The Mid-Willamette Valley is home to a rich history - find out where it's captured through local murals.
The Mid-Willamette Valley is home to a rich history, natural and otherwise: The Kalapuya have spent millennia fishing, hunting, and gathering in the region; generations of farmers have tilled the region's fertile soils; and our outdoor ecosystems display a natural beauty unlike anywhere else in Oregon.
Much of that history, stretching back thousands of years, has been captured on splashy murals throughout the mid-Willamette Valley; from the bustling downtown core in Salem to some of the area’s quieter communities, the region’s pioneering past and exciting present have taken center stage in a variety of colorful, creative presentations.
And Norm English, president of the Silverton Mural Society, thinks that’s a history with preserving, sharing, and celebrating. “It’s important to know where we’ve been and how we got here,” he says.
So if you’d like to see some of the area’s murals, here’s where to go, what to watch for – and what makes each mural (or collection of murals) so special.
Artists have found plenty of inspiration in Salem's natural spaces – and how we interact with our environments – in creating a handful of colorful displays in the city's downtown area.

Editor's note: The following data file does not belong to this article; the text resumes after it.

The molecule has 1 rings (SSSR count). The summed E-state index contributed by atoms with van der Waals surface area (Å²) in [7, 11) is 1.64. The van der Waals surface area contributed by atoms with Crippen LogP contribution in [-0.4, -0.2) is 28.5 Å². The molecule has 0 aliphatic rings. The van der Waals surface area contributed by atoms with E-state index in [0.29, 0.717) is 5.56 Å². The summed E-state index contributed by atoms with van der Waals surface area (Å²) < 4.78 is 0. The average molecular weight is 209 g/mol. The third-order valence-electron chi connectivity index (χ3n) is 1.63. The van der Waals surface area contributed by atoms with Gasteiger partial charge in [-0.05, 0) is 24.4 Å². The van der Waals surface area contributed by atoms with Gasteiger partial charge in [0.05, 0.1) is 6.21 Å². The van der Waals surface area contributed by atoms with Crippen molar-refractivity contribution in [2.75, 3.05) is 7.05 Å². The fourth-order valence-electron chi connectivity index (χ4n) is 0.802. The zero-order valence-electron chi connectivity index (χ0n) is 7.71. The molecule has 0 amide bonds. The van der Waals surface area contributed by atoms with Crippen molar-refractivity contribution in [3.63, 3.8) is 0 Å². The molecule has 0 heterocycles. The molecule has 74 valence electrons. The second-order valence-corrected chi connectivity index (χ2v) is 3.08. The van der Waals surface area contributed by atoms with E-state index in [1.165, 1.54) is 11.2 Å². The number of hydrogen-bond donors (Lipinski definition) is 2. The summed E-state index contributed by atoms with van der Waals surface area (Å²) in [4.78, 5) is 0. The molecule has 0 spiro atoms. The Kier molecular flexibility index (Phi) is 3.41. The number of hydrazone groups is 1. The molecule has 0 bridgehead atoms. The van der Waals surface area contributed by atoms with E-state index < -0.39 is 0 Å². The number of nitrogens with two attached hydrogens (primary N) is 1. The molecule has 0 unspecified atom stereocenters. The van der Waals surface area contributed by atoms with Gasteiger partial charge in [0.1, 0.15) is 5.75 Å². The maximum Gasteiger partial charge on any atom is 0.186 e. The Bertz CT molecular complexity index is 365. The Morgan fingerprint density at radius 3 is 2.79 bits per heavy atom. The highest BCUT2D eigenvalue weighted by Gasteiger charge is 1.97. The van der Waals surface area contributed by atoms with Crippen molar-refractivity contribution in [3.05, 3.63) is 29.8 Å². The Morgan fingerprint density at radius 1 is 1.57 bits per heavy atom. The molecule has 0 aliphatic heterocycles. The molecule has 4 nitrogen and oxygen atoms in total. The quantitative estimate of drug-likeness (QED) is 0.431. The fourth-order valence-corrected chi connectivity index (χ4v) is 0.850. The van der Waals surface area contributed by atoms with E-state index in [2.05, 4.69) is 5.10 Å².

Damien Gilley's "Mirror Maze" mural, for instance, draws on the glass-paneled buildings nearby to invite visitors to contemplate how they engage with modern, urban environments. Gilley drew on ideas of structure, community, and reflection in creating the brightly colored mural, which can be viewed on a rounded wall in the alley between Commercial and Liberty Streets NE.
Nearby, the towering "Waldo Stewards" mural (painted by Blaine Fontana) honors Salem's Waldo Park – the world's smallest redwood park. The painting, adorned with woodpeckers and other vibrant graphics designed to evoke notions of discovery, covers the east stairwell of the Chemeketa Parkade at 338 Commercial St NE; at several stories tall, it's almost impossible to miss.
Finally, James Mattingly's "Theatrical Heartscape" honors the rich history of the Elsinore Theater through depictions of iconic names in vaudeville and cinema – including W.C. Fields and Charlie Chaplin. Notably, the mural puts the Elsinore Theater into a broader context that expands beyond the city’s borders. “It doesn’t necessarily tell a Salem story,” says Christine D'Arcy, chair of the Salem Public Art Commission. “It tells a story about theater life in the early 20th century.” The mural can be viewed on the rear wall of the Elsinore Theater at 170 High St SE.